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"We sail'd beyond the great gates of the World,
That shut in all we know,--into the Deep
Unknown; and on and on, by day and night,
We fled along the unruffled Ocean-floor,
Borne by light, happy winds, till hope began
To freeze to fear; for there was ne'er a change,
Nor rock, nor isle, to speak the azure vast,
That with the blue heaven made a single orb
Unfathomable, above us and below.
Our men cried, 'Wither wend we?' and began
To whisper, and to mutter, and to snarl.
Methought they yearn'd to fling me to the sharks
And krakens; but I said, 'Have patience yet
A single day, and bear with me, for I
Have mystic warrant for the things I do.
I saw in dream a land that none have seen.
A voice said, 'Seven days' sail shall bring thee there';
And this is but the sixth.' They scowl'd on me;
And 'If another morn,' said one, 'shall break
Without thy dream's fulfilment'--as he spake,
The wind blew fresher, and the ship sped on.
I rose, and pointed with my trembling hand
To where at intervals a mountain-peak
Clave the far-rolling purple, and shone out
Brighter with every moment, as we glanced
Along the seas: and then a shout arose,
And all hands to their travail turn'd again
With an obedient awe, and better will.
The seventh day all the day we sail'd, till eve
Flush'd the grey main, and, at the set of sun,
Over the waves that roll'd into the flame
Of the wide West, I saw an island lone
Far off grow dark against the flood and fire,
Like some great battle tower. There lay a cloud
Upon its topmost summit, burning red,
That seem'd a giant with uplifted arms;
He seem'd to blow a trumpet from on high,
And wave a banner. On the morrow morn,
The morning of the eighth day, at the dawn,
Were we spellbound, or did a choral strain,
Solemn and sweet, float to us o'er the sea,
As tho' the guardian spirits of the place
Had bad us welcome to it? On we fared
Nearer and nearer to that nameless isle:
And now we saw its beauty waken up
With every moment, and our gladness rose.
On either hand seashore, with gardens back'd,
And high with plumed forests, higher still
With silver mountain thrones that turn'd to gold
At the first sunburst; and, midway between
The shores and woods, a piled city ranged,
Terrace on terrace, citadel and tower,
And dome and pinnacle; soft shadows fell
From summer clouds upon that happy realm,
Kissing the lights with coolness, and anon
Between them great shafts of translucent gold
Made the deep valleys and tall cliffs to burn
With gem-like clearness.


As we near'd the strand,
We saw the ramparts and the city-wall
Throng'd with the multitudes; but not a voice
Clave the clear air; and, when the anchor fell,
Two or three pass'd down to us with grave mien,
And eyes of wonder, and some words were spoken
In a strange speech; and then they sign'd to one
Who stood apart, a man of stately build
And many years; and with a peaceful smile
He bad us welcome, uttering friendly words
In the same tongue. I thought it strange at first;
But, listening eagerly, it seem'd I heard
Some old old utterance of the golden notes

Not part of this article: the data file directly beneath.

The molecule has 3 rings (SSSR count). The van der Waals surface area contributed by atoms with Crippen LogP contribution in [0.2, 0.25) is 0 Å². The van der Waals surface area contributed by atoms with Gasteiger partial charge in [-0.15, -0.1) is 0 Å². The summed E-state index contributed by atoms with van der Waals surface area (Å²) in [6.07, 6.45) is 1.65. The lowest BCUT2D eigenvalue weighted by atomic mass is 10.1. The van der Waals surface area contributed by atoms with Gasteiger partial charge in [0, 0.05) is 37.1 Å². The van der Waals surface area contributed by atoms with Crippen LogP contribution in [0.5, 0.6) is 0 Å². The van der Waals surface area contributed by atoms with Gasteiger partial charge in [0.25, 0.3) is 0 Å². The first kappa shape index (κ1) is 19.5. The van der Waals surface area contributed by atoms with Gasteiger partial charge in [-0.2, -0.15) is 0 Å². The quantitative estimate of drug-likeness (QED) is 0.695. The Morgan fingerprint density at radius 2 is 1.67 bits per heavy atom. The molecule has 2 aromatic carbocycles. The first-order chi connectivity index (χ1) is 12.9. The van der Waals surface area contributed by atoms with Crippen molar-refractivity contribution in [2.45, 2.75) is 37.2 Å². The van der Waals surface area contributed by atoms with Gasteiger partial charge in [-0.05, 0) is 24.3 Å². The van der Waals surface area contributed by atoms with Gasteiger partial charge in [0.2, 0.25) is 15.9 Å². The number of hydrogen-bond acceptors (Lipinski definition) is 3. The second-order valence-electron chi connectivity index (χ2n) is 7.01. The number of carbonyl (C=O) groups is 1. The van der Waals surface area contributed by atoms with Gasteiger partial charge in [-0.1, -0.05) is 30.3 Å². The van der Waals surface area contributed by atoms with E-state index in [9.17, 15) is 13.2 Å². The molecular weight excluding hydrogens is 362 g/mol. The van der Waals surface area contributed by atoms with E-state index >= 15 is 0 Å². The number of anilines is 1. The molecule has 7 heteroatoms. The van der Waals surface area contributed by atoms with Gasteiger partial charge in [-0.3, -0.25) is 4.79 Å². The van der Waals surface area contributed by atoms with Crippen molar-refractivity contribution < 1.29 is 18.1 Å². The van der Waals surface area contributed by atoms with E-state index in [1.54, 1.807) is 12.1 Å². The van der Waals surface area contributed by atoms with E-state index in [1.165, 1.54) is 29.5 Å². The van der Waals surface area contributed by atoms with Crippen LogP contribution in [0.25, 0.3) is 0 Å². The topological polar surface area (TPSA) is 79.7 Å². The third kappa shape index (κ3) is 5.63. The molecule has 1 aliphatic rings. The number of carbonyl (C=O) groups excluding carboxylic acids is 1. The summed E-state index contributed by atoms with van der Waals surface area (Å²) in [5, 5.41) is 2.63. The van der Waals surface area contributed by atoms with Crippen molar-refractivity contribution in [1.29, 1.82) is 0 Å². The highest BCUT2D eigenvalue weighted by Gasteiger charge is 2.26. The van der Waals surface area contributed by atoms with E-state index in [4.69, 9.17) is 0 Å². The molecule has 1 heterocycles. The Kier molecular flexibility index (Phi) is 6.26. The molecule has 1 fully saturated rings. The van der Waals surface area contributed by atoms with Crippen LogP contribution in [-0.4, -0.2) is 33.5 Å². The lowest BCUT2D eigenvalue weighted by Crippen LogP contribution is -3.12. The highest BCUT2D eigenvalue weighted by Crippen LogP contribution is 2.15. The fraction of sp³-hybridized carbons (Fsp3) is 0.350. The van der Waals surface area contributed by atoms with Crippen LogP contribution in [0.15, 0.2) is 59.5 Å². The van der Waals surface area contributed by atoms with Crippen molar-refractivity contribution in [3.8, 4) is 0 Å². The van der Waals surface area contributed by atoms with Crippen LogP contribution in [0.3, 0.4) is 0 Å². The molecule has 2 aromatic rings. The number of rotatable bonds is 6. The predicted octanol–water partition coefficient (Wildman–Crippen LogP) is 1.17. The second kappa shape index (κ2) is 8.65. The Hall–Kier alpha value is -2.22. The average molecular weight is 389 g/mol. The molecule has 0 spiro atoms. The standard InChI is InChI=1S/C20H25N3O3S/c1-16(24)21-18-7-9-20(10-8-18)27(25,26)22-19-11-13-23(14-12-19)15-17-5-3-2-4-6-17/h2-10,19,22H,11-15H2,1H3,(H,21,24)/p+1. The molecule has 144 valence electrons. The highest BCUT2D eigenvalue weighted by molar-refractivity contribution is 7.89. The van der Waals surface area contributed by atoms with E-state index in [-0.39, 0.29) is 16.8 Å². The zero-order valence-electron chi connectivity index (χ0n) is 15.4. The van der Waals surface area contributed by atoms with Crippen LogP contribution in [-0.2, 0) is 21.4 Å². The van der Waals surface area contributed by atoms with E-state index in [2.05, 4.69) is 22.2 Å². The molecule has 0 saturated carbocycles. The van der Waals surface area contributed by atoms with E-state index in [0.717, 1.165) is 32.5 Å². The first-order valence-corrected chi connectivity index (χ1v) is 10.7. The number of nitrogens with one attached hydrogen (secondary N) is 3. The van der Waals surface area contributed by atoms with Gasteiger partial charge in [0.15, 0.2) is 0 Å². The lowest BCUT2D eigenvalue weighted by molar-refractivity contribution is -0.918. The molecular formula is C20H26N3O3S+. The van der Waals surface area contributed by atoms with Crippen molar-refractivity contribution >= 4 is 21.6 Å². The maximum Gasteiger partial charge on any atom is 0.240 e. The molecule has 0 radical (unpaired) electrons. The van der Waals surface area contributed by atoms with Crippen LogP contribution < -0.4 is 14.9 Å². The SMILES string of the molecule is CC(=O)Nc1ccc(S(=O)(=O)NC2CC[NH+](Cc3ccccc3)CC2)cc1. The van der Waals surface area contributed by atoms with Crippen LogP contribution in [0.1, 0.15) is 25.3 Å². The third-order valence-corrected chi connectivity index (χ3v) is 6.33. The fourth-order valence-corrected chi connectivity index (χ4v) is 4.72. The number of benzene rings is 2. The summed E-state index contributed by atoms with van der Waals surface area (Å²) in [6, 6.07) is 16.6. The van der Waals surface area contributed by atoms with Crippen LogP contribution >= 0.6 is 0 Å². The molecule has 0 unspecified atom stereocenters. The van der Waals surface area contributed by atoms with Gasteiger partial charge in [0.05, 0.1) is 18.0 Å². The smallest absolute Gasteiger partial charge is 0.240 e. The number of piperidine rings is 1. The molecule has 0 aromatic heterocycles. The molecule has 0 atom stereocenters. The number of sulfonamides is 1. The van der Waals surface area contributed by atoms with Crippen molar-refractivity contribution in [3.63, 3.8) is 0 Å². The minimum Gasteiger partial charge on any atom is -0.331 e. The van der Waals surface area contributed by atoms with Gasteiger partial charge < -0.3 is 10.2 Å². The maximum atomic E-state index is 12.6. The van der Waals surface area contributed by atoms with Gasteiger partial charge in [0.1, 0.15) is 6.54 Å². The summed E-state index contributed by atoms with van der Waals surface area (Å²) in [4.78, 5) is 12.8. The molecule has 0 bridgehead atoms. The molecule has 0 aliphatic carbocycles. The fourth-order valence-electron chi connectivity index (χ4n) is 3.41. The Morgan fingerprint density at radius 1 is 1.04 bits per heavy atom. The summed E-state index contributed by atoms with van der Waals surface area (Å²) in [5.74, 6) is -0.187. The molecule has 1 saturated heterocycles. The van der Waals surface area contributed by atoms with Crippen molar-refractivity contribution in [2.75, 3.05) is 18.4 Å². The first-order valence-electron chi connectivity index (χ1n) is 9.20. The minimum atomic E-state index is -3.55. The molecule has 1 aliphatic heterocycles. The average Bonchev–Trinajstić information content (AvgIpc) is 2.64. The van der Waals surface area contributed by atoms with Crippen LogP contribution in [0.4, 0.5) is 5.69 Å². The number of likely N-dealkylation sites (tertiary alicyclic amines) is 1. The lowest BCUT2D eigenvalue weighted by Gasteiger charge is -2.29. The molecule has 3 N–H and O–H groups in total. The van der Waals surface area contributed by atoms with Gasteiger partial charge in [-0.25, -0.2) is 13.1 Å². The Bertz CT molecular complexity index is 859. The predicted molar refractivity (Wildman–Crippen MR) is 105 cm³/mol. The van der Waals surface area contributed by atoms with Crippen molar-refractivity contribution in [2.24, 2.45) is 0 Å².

Of Hellas; and, in hearing more and more,
I shaped the speaker's thought in antique words,
As one by gazing on a mother's face
Long lost may trace the semblance of his own.
And clearly and more clear, as he discoursed,
Rose the full stature of the archaic tongue,
Majestical, as are the massive girth,
And gnarled boughs, of some ancestral oak,
That far above the valley's leaves and streams
Murmurs apart, and whispers of the Past.
'Approach and fear not, whosoe'er thou art,
And whencesoe'er,' he said, 'and wonder not,
Tho' we must wonder; for behold thou standest
On the last remnant of the ancient world,
That was the nurse of nations, ere the deep,
Like Death itself, in one night swallow'd it,
Hungrier than Death who leaves our bones entire,
It left no fragment but this lonely isle.
This dreadful doom I will relate to thee
Some time when I have shown thee other things.
I bid thee welcome; 'tis a day foretold
By the old oracles whose voice I am,
Ministering in the temple night and day.
Thou art the man to whom the Gods have made
A way to us across the dreadful deep,
The first of all for many thousand years.
And, were it not that I am heir to them
From whom the nations flow'd, thou hadst not breathed
The spirit of my speech, nor I of thine;
And thou hadst been, on these remotest shores,
As one who wanders down among the dead,
The silent shades; but in the early time
Flocking from east and west, and north and south,
The sons and daughters of far hills and isles
Sought this world's paradise, Atlantis fair,
That lay where now the ruthless ocean rolls.
But since that day, when, looking towards the West,
We saw but the wild waters, toward the East,
And saw but the wild waters, none have dared
The angry deep to visit us, save one,
Like thee, a Greek, who, generations past,
Was cast by evil winds upon these shores,
And never parted more, but lived and died
Among us, and forgot his fatherland,
For love of the sweet refuge he had found;
And sons and daughters were born to him here.
One of his kindred among us still;
Though ages are roll'd by, he hath not yet